Four questions about asemic writing, #06: Satu Kaikkonen

  1. Do you think the practice of asemic writing is something different from visual poetry? Or a part of it?

I think that asemic writing as a writing is different from visual poetry if there are only elements of writing in the works, but I myself for example do also asemic poetry which include elements of both asemic writing and visual poetry. I give some examples of what I mean via my works:

a) The pink letter from the year 2009 is an asemic writing. In it there are now other elements than writing which is in the pink paper – but it's clearly and only writing. Altough it could be a poem written with asemic language as the same way than we write textual poems with our mothertongue, but I still think that it is not something that I call visualpoem.

b) The Dis Discussion from the year 2014
is a piece of asemic and visualpoetry. There are involved lettermarks, balloons and also the sofa, so it's not only something with writing but the asemic writing elements are part of the works, an important part. This kind of works I think is part of visual poetry or visual asemic poetry.


  1. Asemic texts appeared often here and there over the course of the 20th century. Then, at the very beginning of the 21st, it seemed that a consistent part of artists/writers, all over the world, started focusing on it. It isn't the occasional appearance of asemics in a wider context of art, but it seems now a specific practice or current. Do you agree?

I think that the asemic writing is a specific practice of art –  and why not – I think that it is something like what our early ancestors did when they left their handmarks in the caves and as I have said before it's something that reminds me of our common base of language, it's like a memory of Baabel ––from the time we all shared the same language.


  1. Some authors think it can be said that something like an actual asemic “movement” is rapidly (or slowly?) growing. Do you think so? Or do you think there’s simply a wide constellation of different individuals, far from being defined a movement?

I think that the asemic "movement" has been growing lately, because there have been powerful individuals that have made it visible, like Tim Gaze and Michael Jacobson, but is it really a movement  – I think that there are people like Tim Gaze, Michael Jacobson, Marco Giovenale... who do this in a way that make us call it a movement, but there’s also a lot of people that are just doing it without any deeper connection to asemic writing's roots or any knowledge about asemic writing.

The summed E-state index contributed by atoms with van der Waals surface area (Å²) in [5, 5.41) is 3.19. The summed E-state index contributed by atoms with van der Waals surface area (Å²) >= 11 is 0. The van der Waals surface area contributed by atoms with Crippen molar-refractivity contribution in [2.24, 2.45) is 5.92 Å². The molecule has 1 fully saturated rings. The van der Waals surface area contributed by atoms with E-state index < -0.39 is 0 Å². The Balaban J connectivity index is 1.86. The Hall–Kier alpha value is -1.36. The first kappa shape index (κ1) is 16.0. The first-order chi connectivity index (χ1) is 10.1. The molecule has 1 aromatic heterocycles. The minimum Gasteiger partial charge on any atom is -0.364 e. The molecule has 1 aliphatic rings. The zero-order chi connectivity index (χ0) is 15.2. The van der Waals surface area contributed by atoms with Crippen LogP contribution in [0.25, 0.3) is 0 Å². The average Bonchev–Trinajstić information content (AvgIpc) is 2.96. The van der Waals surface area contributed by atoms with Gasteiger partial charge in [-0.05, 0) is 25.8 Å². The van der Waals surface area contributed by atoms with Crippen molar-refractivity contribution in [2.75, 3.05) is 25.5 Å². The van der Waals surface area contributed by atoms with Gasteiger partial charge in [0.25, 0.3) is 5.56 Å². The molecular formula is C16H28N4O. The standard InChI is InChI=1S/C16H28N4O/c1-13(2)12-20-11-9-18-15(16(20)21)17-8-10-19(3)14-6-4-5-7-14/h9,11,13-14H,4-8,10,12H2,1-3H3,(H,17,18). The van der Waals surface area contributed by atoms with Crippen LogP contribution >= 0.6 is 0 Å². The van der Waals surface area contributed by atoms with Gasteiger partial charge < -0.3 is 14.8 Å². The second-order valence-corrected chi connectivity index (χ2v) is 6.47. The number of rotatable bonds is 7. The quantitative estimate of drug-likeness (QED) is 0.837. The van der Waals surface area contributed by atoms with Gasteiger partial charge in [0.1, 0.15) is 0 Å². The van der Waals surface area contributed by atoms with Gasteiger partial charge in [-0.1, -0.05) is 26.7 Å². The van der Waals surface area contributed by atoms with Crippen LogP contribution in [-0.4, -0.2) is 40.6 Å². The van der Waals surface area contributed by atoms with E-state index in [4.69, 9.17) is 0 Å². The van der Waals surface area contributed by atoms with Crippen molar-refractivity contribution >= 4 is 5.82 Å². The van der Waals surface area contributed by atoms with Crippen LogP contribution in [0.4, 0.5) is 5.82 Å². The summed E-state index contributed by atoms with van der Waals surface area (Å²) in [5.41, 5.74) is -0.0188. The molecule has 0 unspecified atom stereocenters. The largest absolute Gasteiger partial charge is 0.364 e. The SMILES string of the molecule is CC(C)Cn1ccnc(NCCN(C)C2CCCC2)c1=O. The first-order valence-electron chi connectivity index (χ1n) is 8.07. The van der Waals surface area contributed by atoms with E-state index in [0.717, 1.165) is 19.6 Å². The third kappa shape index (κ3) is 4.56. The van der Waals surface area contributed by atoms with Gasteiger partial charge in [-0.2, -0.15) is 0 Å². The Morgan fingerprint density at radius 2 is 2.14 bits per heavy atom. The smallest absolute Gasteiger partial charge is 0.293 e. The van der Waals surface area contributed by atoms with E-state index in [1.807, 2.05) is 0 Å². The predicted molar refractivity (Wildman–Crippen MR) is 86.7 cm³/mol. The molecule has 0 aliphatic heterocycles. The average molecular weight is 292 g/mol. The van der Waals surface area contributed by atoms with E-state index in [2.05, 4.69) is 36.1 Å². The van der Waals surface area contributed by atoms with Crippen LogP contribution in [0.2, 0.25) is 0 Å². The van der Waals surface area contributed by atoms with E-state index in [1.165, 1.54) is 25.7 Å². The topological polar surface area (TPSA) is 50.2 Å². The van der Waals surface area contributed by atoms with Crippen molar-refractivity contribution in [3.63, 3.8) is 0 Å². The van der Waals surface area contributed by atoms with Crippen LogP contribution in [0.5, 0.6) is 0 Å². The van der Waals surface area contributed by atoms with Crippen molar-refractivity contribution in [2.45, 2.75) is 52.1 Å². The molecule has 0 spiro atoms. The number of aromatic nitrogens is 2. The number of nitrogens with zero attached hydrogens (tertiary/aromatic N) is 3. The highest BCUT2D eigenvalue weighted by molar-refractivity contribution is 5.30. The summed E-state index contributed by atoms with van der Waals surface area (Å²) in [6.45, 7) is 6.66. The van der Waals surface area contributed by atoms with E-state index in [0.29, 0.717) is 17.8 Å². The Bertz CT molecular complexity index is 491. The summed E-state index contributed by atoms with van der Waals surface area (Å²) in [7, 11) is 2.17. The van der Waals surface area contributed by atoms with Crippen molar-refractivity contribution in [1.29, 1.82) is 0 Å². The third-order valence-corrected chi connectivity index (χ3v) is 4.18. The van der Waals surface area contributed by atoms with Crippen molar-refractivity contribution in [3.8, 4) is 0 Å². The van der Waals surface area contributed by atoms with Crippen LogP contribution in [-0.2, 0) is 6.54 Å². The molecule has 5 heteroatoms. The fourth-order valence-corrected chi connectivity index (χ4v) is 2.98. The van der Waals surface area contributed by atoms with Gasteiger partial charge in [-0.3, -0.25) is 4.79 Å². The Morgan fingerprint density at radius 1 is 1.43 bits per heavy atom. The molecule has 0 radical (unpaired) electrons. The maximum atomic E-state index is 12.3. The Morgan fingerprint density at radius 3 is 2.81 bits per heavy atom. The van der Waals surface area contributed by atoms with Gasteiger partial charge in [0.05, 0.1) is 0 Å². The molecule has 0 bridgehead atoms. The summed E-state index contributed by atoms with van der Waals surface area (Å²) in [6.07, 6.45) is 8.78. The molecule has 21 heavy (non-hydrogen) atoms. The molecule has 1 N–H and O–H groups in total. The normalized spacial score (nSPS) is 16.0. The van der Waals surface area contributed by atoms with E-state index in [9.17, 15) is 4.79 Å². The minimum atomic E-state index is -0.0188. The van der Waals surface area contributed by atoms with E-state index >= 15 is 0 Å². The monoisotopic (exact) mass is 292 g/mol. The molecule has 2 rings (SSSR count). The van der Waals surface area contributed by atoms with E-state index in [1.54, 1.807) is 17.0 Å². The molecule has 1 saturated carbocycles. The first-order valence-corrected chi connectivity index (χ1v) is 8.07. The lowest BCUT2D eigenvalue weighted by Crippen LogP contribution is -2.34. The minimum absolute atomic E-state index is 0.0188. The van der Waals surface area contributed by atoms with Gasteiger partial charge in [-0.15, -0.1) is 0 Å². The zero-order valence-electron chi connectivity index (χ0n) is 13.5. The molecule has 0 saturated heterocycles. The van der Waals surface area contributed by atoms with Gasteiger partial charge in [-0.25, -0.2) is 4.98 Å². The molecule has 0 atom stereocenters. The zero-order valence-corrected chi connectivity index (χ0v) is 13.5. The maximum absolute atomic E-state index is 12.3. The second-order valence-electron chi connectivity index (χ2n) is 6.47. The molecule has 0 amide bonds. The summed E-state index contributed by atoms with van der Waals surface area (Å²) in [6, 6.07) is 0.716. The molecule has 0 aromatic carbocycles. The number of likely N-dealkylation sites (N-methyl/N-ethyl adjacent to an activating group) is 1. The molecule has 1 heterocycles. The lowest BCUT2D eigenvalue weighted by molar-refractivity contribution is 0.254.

1. Anthologies, exhibits and web pages collect very different kinds of asemic works. Some of them resemble scribbles and calligraphy, so they fit the definition of “writing”. Others do not, since they include recognizable letters and symbols, or abstract art. Do you think asemics can include these areas or not?

I myself  think that asemic art can include other elements too and we can call these different kinds of works asemic art or asemic-visual poetry. We can also make "asemics" with recognizable letters or symbols if we can not tell anymore what we are reading, if we can not understand what has been written. For example this work of mine I call asemic writing although it has been made from letters and I can still see some letters in it, but I can not understand anymore it's meaning, the meaning of the words or sentences, and some of the letters have been connected each other and create new letters or marks that are totally new.

I think asemic writing is part of asemic art which is a very large area and can include different kind of areas. Asemic art is the main title and its parts are: asemic writing, asemic poetry, asemic-visualpoetry, asemic graffiti, asemic comics... and anything we can create when we are thinking "asemics".


thanks to Satu Kaikkonen ||

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